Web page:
During our pre-workout chit-chat this morning, one of my gym buddies said he needs new veggie recipes to help him get the ol' diet cleaned-up...Read More
That Makes Me Blanch
Not this Blanche…
Or this one…
I’ve shared my master technique for cooking massive amounts of vegetables with you before: my totally made up, real-chefs-would-cringe-at-the-sight, shortcut to keeping ready-to-eat vegetables in the house. Blanching is another good option, especially for vegetables that taste good raw, but are too hard to digest in their completely uncooked state.
If you blanch veggies, you can use them in salads just like the raw versions, or use them in other cooked dishes like casseroles, omelets, and sautés. They last days and days in the fridge and are at least halfway to dinner-ready.
How To Blanch Vegetables
Fill a large pot with water, add 1-2 tablespoons salt, and bring it to a rolling boil. You need enough water in the pan that the boil will continue after you add the raw veggies. Keep that roiling boil going!
Drop in the raw veggies and set a timer; see list below.
When the time is up, drain the veggies and run them under cold water to stop the cooking process.
Congratulations! You’re blanched.
You might, should the mood strike, say in a very dramatic voice with a wistful expression on your face, “Whoever you are, I have always depended on the kindness of strangers.”
Veggie Blanching Time
Asparagus: 3 minutes
Broccoli, chopped or stalks: 3 minutes
Brussels Sprouts: 3-5 minutes, depending on size
Carrots, diced or strips: 2 minutes
Cauliflower: 3 minutes
Green Beans: 3 minutes
Greens like spinach, 2 minutes
Snow or Sugar Snap Peas: 2-3 minutes
Summer Squash, slices or chunks: 3 minutes
Still hungry? Try these
I call bullsh*t on anyone who says, “Spaghetti squash tastes just like spaghetti.” No, it doesn’t. Is it delicious? Sure. Do I love to eat...Read More
Good stuff, I always wondered about blanching. How is it different from steaming a veggie then putting it under cold water? I ask, because I have a steamer pot. Maybe I could just cook the veggies for a shorter time then normal and then put them under cold water. What do you think?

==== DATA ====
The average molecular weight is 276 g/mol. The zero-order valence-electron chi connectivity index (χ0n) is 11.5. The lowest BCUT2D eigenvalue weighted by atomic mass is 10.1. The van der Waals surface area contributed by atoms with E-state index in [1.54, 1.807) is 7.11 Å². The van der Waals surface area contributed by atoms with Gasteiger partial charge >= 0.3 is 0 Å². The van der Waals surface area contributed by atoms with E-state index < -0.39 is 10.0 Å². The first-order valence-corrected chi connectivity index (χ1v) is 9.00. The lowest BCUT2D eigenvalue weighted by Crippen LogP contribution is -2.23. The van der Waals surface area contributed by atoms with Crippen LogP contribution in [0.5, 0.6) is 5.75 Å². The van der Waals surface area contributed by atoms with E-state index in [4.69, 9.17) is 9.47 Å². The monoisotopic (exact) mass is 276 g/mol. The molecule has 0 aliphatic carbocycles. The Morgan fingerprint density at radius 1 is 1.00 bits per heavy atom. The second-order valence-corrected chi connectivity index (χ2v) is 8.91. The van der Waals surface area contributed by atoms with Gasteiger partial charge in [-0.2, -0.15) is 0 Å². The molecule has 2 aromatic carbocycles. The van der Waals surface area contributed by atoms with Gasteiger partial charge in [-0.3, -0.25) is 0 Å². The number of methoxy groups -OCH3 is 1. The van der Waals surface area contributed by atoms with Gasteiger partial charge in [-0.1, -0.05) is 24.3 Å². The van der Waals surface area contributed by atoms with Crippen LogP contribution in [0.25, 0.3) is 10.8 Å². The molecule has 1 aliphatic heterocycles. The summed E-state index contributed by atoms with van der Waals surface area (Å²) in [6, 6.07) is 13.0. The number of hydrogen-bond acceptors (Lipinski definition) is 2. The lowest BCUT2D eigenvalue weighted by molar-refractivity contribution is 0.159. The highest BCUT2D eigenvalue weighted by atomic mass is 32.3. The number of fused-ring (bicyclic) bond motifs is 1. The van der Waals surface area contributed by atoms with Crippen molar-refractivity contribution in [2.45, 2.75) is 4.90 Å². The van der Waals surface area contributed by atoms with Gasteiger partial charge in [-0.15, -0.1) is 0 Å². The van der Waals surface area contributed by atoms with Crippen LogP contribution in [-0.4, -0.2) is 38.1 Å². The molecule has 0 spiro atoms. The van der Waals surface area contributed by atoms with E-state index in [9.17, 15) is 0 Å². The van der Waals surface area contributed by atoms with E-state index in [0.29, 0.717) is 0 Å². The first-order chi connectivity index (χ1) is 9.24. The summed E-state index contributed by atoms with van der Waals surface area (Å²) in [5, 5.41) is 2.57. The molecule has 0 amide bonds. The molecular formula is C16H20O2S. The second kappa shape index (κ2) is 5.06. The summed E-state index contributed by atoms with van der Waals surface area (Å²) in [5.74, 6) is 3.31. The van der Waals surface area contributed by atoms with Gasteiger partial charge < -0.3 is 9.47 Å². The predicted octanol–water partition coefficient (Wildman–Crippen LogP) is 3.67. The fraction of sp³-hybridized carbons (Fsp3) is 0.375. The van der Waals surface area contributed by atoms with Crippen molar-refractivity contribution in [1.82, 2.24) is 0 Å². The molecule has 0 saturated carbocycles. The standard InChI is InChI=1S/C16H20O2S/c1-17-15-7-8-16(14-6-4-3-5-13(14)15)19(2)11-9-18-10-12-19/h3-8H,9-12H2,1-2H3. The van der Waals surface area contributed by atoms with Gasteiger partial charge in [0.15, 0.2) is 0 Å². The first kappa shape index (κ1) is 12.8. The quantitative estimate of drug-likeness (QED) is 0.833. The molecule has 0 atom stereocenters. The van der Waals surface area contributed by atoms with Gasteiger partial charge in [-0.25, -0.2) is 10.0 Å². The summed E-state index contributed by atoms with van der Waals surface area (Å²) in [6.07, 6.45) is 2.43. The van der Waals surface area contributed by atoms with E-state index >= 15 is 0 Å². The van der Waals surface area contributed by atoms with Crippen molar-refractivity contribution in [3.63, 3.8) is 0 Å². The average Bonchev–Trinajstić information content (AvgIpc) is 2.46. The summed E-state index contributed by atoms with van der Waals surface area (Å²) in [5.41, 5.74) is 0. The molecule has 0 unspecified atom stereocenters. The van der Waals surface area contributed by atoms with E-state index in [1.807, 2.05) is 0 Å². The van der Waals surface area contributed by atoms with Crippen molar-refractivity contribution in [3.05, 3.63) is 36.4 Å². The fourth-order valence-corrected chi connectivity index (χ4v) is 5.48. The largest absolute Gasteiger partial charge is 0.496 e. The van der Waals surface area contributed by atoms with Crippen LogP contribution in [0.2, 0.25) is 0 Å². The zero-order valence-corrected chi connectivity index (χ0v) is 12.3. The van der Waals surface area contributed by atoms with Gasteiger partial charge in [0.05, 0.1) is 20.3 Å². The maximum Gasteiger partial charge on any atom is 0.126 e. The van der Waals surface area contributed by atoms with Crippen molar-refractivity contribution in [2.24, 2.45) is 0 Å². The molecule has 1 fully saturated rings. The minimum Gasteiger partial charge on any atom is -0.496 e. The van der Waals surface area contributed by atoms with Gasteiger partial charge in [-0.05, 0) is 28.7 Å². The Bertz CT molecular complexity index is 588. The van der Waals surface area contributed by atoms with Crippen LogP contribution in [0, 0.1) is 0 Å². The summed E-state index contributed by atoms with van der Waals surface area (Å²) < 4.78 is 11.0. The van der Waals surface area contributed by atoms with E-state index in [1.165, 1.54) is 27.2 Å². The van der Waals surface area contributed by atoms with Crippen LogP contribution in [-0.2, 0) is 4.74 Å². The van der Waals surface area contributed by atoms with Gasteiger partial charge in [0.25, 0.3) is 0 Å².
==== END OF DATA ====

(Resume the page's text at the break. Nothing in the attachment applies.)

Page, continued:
Hey, Trixie. The primary difference between steaming and blanching is that steaming is a COOKING method and blanching is used to make the vegetables "not raw" but not totally cooked, either.
Blanching in salted water helps vegetables retain their color much better than with steaming, which is nice if you want to use them for salads or crudite platters. And the texture is closer to raw, too.
There is a difference between steaming (vegetables cooked with hot water vapor) and blanching (vegetables submerged in continuously boiling water) so the method that is best depends on what you want to do with the veggies after they've been in the pot.
Hope this helps!
Is this a good method for preparing veggies to be frozen? My family has been purchasing veggies at the farmers market, but we’re finding that many are going bad before we can get to them.
Absolutely! Follow the blanching instructions, then drain, allow to cool, and pack up for freezing.
Hmmm, rereading the complicated directions for blanching *eye roll*…… Once you release the raw veggies into the boiling water do you turn off the heat??
Nope. You want the water to remain boiling if possible.
Downloaded e-version of It Starts with Food. Couldn’t put it down, well I to when the battery died,but my point is…I want in! I’m anxious, I’m amazed, I’m scared…but I’m psyched. It all just just makes sense to me. And it disturbs me because it seems like such a no brainer…if the packaged junk would stopped being produced. I have always thought why do Twinkies exist..they have zero redeeming value. Why are we allowing companies to produce things that are so obviously not good for anyone!!!
Is your cookbook available in electronic form????
Yes! Kindle and PDF…
Kindle – http://www.amazon.com/gp/product/B0083LX1EU/ref=as_li_ss_tl?ie=UTF8&camp=1789&creative=390957&creativeASIN=B0083LX1EU&linkCode=as2&tag=roltheboo-20
PDF – http://www.theclothesmakethegirl.com/well-fed-pdf/